A bit like August’s wrap up, I’m coming with my September wrap up a little bit late. My life (more specifically, the inside of my brain) is completely hectic at the moment. I’ve harped on about it enough, but if you didn’t know in September I started my Masters degree and ever since that moment, my brain has just been goo. This wrap up is coming so late, that I can’t actually remember a single book I read in September (brb whilst I consult my Goodreads).
I’ll be honest, this is going to be quite a boring wrap up. After such an amazing month of reading in August, I was hoping it would continue into September.. However I ended up being asked to do some extra work, and I did a bit of extra sleeping, so I only read 4 books, and two of those were about buildings (for university), but here goes:
An Abundance of Katherines – John Green
Ah so this book.. As you can tell by the star rating, I wasn’t a fan. The main character, Colin, did my head in. He had had umpteen girlfriends all called Katherine and all of them had dumped him. The storyline itself was pretty bland, nothing of substance happened – it was SO boring. I can’t actually remember anything that happened. Luckily it was a short book and I was able to fly through it quickly. If it was any longer, I would have probably DNF’ed it. I understand that it was a YA book, but there were a lot of ‘alternative’ swear words in it, and they really made me cringe. ‘Fug’, ‘fugger’, ‘fugging’ etc. IF YOU’RE GOING TO INCLUDE SWEARING, JUST INCLUDE THE REAL WORDS.
Something I didn’t pick up on at the time of reading, but I’ve just noticed now, is that Colin’s surname is ‘Singleton’. That mildly amused me, I must admit. Poor (annoying) Colin.
I feel bad for hating this book as much as I did, but it had very very split opinions from people on Goodreads too. I read A Fault in our Stars a few years ago as my annual holiday book and I recall enjoying that. You wouldn’t think that both books were by the same author. I have Paper Towns on my bookshelf, and I’m hoping that has a better outcome when I eventually get around to reading that.
The Eve Illusion – Giovanna and Tom Fletcher
This is book 2 in the Eve of Man trilogy. I read Eve of Man last year and I rated it a 3 star as well. A bit like with An Abundance of Katherines, nothing really happened (I really did pick some riveting books this month didn’t I?!). At the end of Eve of Man, I commented on the fact that Eve annoyed me. I’m glad to report that in this book she annoyed me less. One thing I have really enjoyed about this trilogy so far is that the books are told from multiple perspectives. In book 1, it was told from two perspectives: Eve and Bram. To provide a bit of background information so this makes sense. Eve was the only female to be born in 50 years (or something like that), and the Extinction Prevention Organisation (EPO) took it upon themselves to save Eve, and the human race. They created a city within a tower for Eve to live in and be ‘protected’ and she is cared for by a group of women who have dedicated their lives to Eve, called the ‘mothers’. Bram’s father owns the EPO and in book 1, he works as Holly, a female hologram who is Eve’s friend. But obviously, with Eve being the only young female on the planet, Holly has to be controlled by males.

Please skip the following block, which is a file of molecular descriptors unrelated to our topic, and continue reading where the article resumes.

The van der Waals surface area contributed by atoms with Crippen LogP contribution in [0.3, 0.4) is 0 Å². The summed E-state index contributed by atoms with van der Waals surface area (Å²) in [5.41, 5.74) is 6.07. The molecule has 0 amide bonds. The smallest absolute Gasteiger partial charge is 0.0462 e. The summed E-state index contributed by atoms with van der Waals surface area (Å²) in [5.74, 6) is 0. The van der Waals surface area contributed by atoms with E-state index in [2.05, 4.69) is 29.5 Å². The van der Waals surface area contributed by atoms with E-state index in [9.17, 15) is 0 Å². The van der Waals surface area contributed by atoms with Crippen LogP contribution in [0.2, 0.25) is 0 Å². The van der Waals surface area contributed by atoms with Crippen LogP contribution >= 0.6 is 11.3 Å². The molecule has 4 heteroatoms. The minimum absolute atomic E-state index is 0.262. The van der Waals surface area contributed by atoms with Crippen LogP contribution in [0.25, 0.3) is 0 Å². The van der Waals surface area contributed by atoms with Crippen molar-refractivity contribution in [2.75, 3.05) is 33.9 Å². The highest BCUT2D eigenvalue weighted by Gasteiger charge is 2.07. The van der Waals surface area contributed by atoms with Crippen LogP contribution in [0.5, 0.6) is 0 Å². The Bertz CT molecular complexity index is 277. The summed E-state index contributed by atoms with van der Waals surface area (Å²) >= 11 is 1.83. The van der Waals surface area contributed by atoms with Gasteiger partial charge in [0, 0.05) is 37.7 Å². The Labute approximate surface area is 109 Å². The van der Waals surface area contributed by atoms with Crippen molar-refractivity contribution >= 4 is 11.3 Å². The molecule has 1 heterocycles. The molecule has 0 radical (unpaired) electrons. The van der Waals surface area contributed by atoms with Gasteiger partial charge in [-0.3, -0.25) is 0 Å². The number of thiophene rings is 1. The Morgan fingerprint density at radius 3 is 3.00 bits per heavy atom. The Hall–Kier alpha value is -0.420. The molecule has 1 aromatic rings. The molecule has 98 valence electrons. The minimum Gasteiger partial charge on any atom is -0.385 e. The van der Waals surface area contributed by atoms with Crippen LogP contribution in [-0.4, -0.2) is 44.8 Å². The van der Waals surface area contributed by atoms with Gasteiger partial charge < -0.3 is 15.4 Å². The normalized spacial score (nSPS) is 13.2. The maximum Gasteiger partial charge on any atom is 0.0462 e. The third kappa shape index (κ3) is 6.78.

In the second book, a third perspective is added. Michael. Without trying to spoil too much, shit hits the fan at the end of the first book, and Michael is another employee of the EPO. His perspective becomes almost a neutral perspective, showing what’s happening inside the tower when things are a little bit crazy. The storyline of The Eve Illusion is basically a huge conflict of interest between what Eve wants, and what everyone else wants for Eve.
As I’ve previously mentioned, any books I read for university I will be counting in my total books read for the year, but I won’t be giving them a rating. I’m saving the ratings for books I’m choosing to read for enjoyment, rather than the books I have to read.
The two books I read for university in September were:
How Old is Your House? By Pamela Cunnington and Traditional Buildings of Britain: An Introduction to Vernacular Architecture by R. W. Brunskill.
Well friends, that’s it for another month. I’m trying my best to keep reading despite my brain being mush. In September I started reading A Game of Thrones, but I’m only about 200 pages into it. Maybe I’ll finish it before the year is out. Who knows.
I also want to try to fit in time each week to write blogs. I’m still trying to find my groove with having a routine and being back at university, but I will get there eventually I’m sure! I apologise for not being very consistent at the moment, but hopefully once I have this routine down to a tee that I will be reading most days and having at least one blog post up a week. Here’s to wishful thinking.
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